The Surprising Side Effects of Hearing Loss

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older woman with hand cupped to her ear

Hearing loss is common in older adults. By age 75, the chances of hearing loss are almost one in two, according to the National Institute on Aging.

The problem can have devastating consequences. Older adults with hearing loss are at greater risk for depression, cognitive decline and dementia.

That’s why it’s important to acknowledge hearing loss and see a doctor for help, says Alejandro Rivas, MD, Division Chief of Otology and Neurotology at UH.

“In adults, social isolation is a real problem with hearing loss,” says Dr. Rivas, director of the Cochlear Implant Program at UH. “What happens with social isolation is over time it can create cognitive decline. With cognitive decline, you can end up with dementia.”

There also is a link between hearing loss and balance problems in older adults, which can increase risk of falls, he says.

“Problems with hearing can go along with problems with balance. When one fails the other one can fail, too,” Dr. Rivas says. “But we also know that when we stimulate the hearing organ, you can have some improvement in balance. You’re able to pay more attention and decrease falls by having better hearing acuity.”

Hearing aids will help those with mild or moderate hearing loss. Cochlear implants are available for people with severe hearing loss. The small electronic devices provide a sense of sound through the auditory nerve to the brain. Cochlear implants are approved by the U.S. Food and Drug Administration for adults and children 12 months old and older.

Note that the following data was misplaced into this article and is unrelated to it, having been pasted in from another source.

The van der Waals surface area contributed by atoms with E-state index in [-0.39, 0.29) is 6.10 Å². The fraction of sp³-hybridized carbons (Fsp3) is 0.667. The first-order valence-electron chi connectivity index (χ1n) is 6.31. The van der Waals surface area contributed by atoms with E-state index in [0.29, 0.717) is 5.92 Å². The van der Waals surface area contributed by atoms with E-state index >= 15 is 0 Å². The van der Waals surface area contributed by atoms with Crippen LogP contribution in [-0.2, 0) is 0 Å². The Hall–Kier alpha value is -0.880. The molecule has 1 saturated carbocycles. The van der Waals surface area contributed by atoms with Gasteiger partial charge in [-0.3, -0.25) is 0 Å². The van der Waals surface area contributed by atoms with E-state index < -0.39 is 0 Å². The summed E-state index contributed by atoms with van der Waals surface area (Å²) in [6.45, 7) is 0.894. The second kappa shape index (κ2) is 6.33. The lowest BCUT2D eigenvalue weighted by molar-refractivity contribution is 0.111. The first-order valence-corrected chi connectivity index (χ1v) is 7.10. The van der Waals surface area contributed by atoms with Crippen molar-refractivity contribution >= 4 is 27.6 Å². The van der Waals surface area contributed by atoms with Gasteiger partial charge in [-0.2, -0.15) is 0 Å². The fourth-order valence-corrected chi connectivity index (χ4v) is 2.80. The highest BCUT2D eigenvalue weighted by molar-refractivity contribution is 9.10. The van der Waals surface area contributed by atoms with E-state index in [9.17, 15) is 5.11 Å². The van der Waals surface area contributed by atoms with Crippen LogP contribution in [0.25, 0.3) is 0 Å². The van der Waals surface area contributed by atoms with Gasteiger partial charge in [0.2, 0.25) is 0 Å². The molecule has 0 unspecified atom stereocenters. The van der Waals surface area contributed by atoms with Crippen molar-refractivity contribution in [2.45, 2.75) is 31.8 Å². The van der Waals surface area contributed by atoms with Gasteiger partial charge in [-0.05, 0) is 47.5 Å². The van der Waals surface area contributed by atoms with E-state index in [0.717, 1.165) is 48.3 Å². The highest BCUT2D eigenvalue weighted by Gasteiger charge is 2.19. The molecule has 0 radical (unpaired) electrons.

It's Not Just Aging

Aging alone can cause hearing loss, but there also are a number of other causes. Exposure to loud noises is one of the most common. Loud noises can damage structures in the inner ear. Sustained exposure to loud noises such as lawnmowers and amplified music can cause gradual hearing loss, but even a single burst of loud noise such as an explosion can permanently damage hearing. Ear protection is vital in occupational settings and other places where decibel counts are high.

Signs of hearing loss include having trouble understanding words when people talk or following conversations involving two or more people. Words and sounds may seem muffled or distorted and background noise may be problematic.

Dr. Rivas emphasizes that hearing health is important for overall health.

“Our ability to communicate with each other keeps our brain healthy,” he says. “When that’s not present, our humanity goes down and our quality of life goes down with it.”

Related Links

The nationally recognized team of hearing and balance experts at University Hospitals, many of whom have advanced fellowship training in the ear, nose and throat subspecialties of otology, neurotology and lateral skull base surgery, provide specialized care for ear, hearing and balance disorders. Learn more about the Ear, Hearing and Balance Center at University Hospitals.


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